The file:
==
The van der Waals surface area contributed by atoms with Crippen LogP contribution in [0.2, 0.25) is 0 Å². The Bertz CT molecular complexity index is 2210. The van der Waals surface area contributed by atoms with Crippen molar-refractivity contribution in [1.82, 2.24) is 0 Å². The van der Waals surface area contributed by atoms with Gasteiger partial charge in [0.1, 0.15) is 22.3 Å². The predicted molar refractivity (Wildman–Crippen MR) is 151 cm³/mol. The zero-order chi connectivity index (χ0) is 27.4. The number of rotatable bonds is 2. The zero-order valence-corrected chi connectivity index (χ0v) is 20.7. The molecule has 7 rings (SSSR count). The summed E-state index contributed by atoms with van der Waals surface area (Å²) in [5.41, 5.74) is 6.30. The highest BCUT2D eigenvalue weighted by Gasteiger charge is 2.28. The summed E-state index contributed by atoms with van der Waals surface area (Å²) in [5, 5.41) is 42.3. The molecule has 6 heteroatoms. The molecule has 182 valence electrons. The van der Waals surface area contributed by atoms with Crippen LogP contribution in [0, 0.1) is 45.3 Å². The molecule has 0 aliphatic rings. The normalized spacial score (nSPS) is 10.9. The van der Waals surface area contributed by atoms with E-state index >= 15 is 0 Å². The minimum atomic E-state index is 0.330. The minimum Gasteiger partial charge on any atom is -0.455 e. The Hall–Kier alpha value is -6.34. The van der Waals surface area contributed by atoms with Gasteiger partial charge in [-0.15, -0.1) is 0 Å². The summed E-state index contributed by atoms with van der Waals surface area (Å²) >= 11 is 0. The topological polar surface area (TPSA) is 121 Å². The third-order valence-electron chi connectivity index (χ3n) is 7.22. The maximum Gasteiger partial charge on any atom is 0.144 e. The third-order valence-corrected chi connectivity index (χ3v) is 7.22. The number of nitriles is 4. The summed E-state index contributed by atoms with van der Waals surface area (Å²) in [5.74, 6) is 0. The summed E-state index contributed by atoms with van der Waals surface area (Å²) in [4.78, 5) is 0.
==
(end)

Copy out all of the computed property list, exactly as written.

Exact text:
The van der Waals surface area contributed by atoms with Crippen LogP contribution in [0.2, 0.25) is 0 Å². The Bertz CT molecular complexity index is 2210. The van der Waals surface area contributed by atoms with Crippen molar-refractivity contribution in [1.82, 2.24) is 0 Å². The van der Waals surface area contributed by atoms with Gasteiger partial charge in [0.1, 0.15) is 22.3 Å². The predicted molar refractivity (Wildman–Crippen MR) is 151 cm³/mol. The zero-order chi connectivity index (χ0) is 27.4. The number of rotatable bonds is 2. The zero-order valence-corrected chi connectivity index (χ0v) is 20.7. The molecule has 7 rings (SSSR count). The summed E-state index contributed by atoms with van der Waals surface area (Å²) in [5.41, 5.74) is 6.30. The highest BCUT2D eigenvalue weighted by Gasteiger charge is 2.28. The summed E-state index contributed by atoms with van der Waals surface area (Å²) in [5, 5.41) is 42.3. The molecule has 6 heteroatoms. The molecule has 182 valence electrons. The van der Waals surface area contributed by atoms with Crippen LogP contribution in [0, 0.1) is 45.3 Å². The molecule has 0 aliphatic rings. The normalized spacial score (nSPS) is 10.9. The van der Waals surface area contributed by atoms with E-state index >= 15 is 0 Å². The minimum atomic E-state index is 0.330. The minimum Gasteiger partial charge on any atom is -0.455 e. The Hall–Kier alpha value is -6.34. The van der Waals surface area contributed by atoms with Gasteiger partial charge in [-0.15, -0.1) is 0 Å². The summed E-state index contributed by atoms with van der Waals surface area (Å²) >= 11 is 0. The topological polar surface area (TPSA) is 121 Å². The third-order valence-electron chi connectivity index (χ3n) is 7.22. The maximum Gasteiger partial charge on any atom is 0.144 e. The third-order valence-corrected chi connectivity index (χ3v) is 7.22. The number of nitriles is 4. The summed E-state index contributed by atoms with van der Waals surface area (Å²) in [5.74, 6) is 0. The summed E-state index contributed by atoms with van der Waals surface area (Å²) in [4.78, 5) is 0.